Options for Practice and Research
Committee on Learning Sciences: Foundations and
Applications to Adolescent and Adult Literacy
Alan M. Lesgold and Melissa Welch-Ross, Editors
Division of Behavioral and Social Sciences and Education
NATIONAL RESEARCH COUNCIL
OF THE NATIONAL ACADEMIES
THE NATIONAL ACADEMIES PRESS
THE NATIONAL ACADEMIES PRESS 500 Fifth Street, NW Washington, DC 20001
NOTICE: The project that is the subject of this report was approved by the Governing Board of the National Research Council, whose members are drawn from the councils of the National Academy of Sciences, the National Academy of Engineering, and the Institute of Medicine. The members of the committee responsible for the report were chosen for their special competences and with regard for appropriate balance.
This study was supported by Contract No. ED-08-CO-0142 between the National Academy of Sciences and the U.S. Department of Education. Any opinions, findings, conclusions, or recommendations expressed in this publication are those of the author(s) and do not necessarily reflect the views of the organizations or agencies that provided support for the project.
Library of Congress Cataloging-in-Publication Data
National Research Council (U.S.). Committee on Learning Sciences: Foundations and Applications to Adolescent and Adult Literacy.
Improving adult literacy instruction : options for practice and research / Committee on Learning Sciences: Foundations and Applications to Adolescent and Adult Literacy, Alan M. Lesgold and Melissa Welch-Ross, Editors, Division of Behavioral and Social Sciences and Education, National Research Council of the National Academies.
Includes bibliographical references.
ISBN 978-0-309-21959-4 (pbk.) — ISBN (invalid) 978-0-309-21960-0 (pdf) 1. Functional literacy—United States. I. Lesgold, Alan M. II. Welch-Ross, Melissa K. III. Title.
Additional copies of this report are available from the National Academies Press, 500 Fifth Street, NW, Keck 360, Washington, DC 20001; (800) 624-6242 or (202) 334-3313; http://www.nap.edu.
Copyright 2012 by the National Academy of Sciences. All rights reserved.
Printed in the United States of America
Suggested citation: National Research Council. (2012). Improving Adult Literacy Instruction: Options for Practice and Research. Committee on Learning Sciences: Foundations and Applications to Adolescent and Adult Literacy, A.M. Lesgold and M. Welch-Ross, Eds. Division of Behavioral and Social Sciences and Education. Washington, DC: The National Academies Press.
THE NATIONAL ACADEMIES
Advisers to the Nation on Science, Engineering and Medicine
The National Academy of Sciences is a private, nonprofit, self-perpetuating society of distinguished scholars engaged in scientific and engineering research, dedicated to the furtherance of science and technology and to their use for the general welfare. Upon the authority of the charter granted to it by the Congress in 1863, the Academy has a mandate that requires it to advise the federal government on scientific and technical matters. Dr. Ralph J. Cicerone is president of the National Academy of Sciences.
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The Institute of Medicine was established in 1970 by the National Academy of Sciences to secure the services of eminent members of appropriate professions in the examination of policy matters pertaining to the health of the public. The Institute acts under the responsibility given to the National Academy of Sciences by its congressional charter to be an adviser to the federal government and, upon its own initiative, to identify issues of medical care, research, and education. Dr. Harvey V. Fineberg is president of the Institute of Medicine.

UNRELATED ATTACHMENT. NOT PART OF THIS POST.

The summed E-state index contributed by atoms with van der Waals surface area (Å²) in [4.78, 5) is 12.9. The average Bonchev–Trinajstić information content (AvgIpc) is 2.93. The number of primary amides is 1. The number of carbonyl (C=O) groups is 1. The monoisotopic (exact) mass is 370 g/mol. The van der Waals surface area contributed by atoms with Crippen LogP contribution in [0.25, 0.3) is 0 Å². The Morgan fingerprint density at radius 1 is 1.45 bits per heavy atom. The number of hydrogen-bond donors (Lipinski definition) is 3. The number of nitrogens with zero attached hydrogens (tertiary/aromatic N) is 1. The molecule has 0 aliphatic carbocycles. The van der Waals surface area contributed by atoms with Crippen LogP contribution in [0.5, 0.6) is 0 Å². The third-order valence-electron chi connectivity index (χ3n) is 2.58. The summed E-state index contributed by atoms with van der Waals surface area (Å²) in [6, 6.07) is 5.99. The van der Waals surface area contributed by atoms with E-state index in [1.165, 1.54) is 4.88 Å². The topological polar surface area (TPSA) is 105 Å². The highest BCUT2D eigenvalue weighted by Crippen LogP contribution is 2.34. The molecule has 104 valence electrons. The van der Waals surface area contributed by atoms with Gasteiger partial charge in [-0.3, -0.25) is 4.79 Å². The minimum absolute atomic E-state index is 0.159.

The National Research Council was organized by the National Academy of Sciences in 1916 to associate the broad community of science and technology with the Academy’s purposes of furthering knowledge and advising the federal government. Functioning in accordance with general policies determined by the Academy, the Council has become the principal operating agency of both the National Academy of Sciences and the National Academy of Engineering in providing services to the government, the public, and the scientific and engineering communities. The Council is administered jointly by both Academies and the Institute of Medicine. Dr. Ralph J. Cicerone and Dr. Charles M. Vest are chair and vice chair, respectively, of the National Research Council.
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COMMITTEE ON LEARNING SCIENCES: FOUNDATIONS AND APPLICATIONS TO ADOLESCENT AND ADULT LITERACY
ALAN M. LESGOLD (Chair), School of Education, University of Pittsburgh
KAREN S. COOK, Department of Sociology, Stanford University
AYDIN Y. DURGUNOĞLU, Department of Psychology, University of Minnesota, Duluth
ARTHUR C. GRAESSER, Psychology Department, University of Memphis
STEVE GRAHAM, Special Education and Literacy, Peabody College of Vanderbilt University
NOEL GREGG, Regents’ Center for Learning Disorders and Psychology Department, University of Georgia, Athens
JOYCE L. HARRIS, College of Communication, University of Texas at Austin
GLYNDA A. HULL, Graduate School of Education, University of California, Berkeley
MAUREEN W. LOVETT, Hospital for Sick Children and University of Toronto
DARYL F. MELLARD, School of Education, University of Kansas
ELIZABETH B. MOJE, School of Educational Studies, University of Michigan
KENNETH PUGH, Haskins Laboratories, New Haven
CHRIS SCHATSCHNEIDER, Department of Psychology, Florida State University
MARK S. SEIDENBERG, Department of Psychology, University of Wisconsin–Madison
ELIZABETH A.L. STINE-MORROW, Department of Education and Psychology, University of Illinois
MELISSA WELCH-ROSS, Study Director
PATRICIA MORISON, Associate Executive Director, Division of Behavioral and Social Sciences
MARY ANN KASPER, Senior Program Assistant